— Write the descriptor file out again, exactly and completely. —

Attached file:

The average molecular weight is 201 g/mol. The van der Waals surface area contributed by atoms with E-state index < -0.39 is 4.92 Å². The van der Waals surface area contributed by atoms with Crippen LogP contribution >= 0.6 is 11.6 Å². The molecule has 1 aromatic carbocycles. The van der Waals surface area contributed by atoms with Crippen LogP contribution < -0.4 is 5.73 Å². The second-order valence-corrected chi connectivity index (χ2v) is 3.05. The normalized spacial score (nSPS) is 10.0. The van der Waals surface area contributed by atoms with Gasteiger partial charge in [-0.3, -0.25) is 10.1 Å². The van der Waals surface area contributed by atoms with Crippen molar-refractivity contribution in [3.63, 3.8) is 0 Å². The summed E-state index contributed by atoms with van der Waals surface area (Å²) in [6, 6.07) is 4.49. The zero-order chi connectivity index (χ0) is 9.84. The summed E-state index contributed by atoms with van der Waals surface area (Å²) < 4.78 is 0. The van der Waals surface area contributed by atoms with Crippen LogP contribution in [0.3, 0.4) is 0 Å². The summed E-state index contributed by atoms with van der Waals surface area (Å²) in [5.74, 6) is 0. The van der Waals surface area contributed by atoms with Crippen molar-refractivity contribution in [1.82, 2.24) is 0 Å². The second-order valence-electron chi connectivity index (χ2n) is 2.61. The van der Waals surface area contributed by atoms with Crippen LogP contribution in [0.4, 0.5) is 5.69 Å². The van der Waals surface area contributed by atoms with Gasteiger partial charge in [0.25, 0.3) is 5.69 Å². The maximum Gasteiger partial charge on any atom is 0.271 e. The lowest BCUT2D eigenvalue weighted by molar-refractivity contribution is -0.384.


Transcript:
The average molecular weight is 201 g/mol. The van der Waals surface area contributed by atoms with E-state index < -0.39 is 4.92 Å². The van der Waals surface area contributed by atoms with Crippen LogP contribution >= 0.6 is 11.6 Å². The molecule has 1 aromatic carbocycles. The van der Waals surface area contributed by atoms with Crippen LogP contribution < -0.4 is 5.73 Å². The second-order valence-corrected chi connectivity index (χ2v) is 3.05. The normalized spacial score (nSPS) is 10.0. The van der Waals surface area contributed by atoms with Gasteiger partial charge in [-0.3, -0.25) is 10.1 Å². The van der Waals surface area contributed by atoms with Crippen molar-refractivity contribution in [3.63, 3.8) is 0 Å². The summed E-state index contributed by atoms with van der Waals surface area (Å²) in [6, 6.07) is 4.49. The zero-order chi connectivity index (χ0) is 9.84. The summed E-state index contributed by atoms with van der Waals surface area (Å²) < 4.78 is 0. The van der Waals surface area contributed by atoms with Crippen LogP contribution in [0.3, 0.4) is 0 Å². The summed E-state index contributed by atoms with van der Waals surface area (Å²) in [5.74, 6) is 0. The van der Waals surface area contributed by atoms with Crippen molar-refractivity contribution in [1.82, 2.24) is 0 Å². The second-order valence-electron chi connectivity index (χ2n) is 2.61. The van der Waals surface area contributed by atoms with Crippen LogP contribution in [0.4, 0.5) is 5.69 Å². The van der Waals surface area contributed by atoms with Gasteiger partial charge in [0.25, 0.3) is 5.69 Å². The maximum Gasteiger partial charge on any atom is 0.271 e. The lowest BCUT2D eigenvalue weighted by molar-refractivity contribution is -0.384.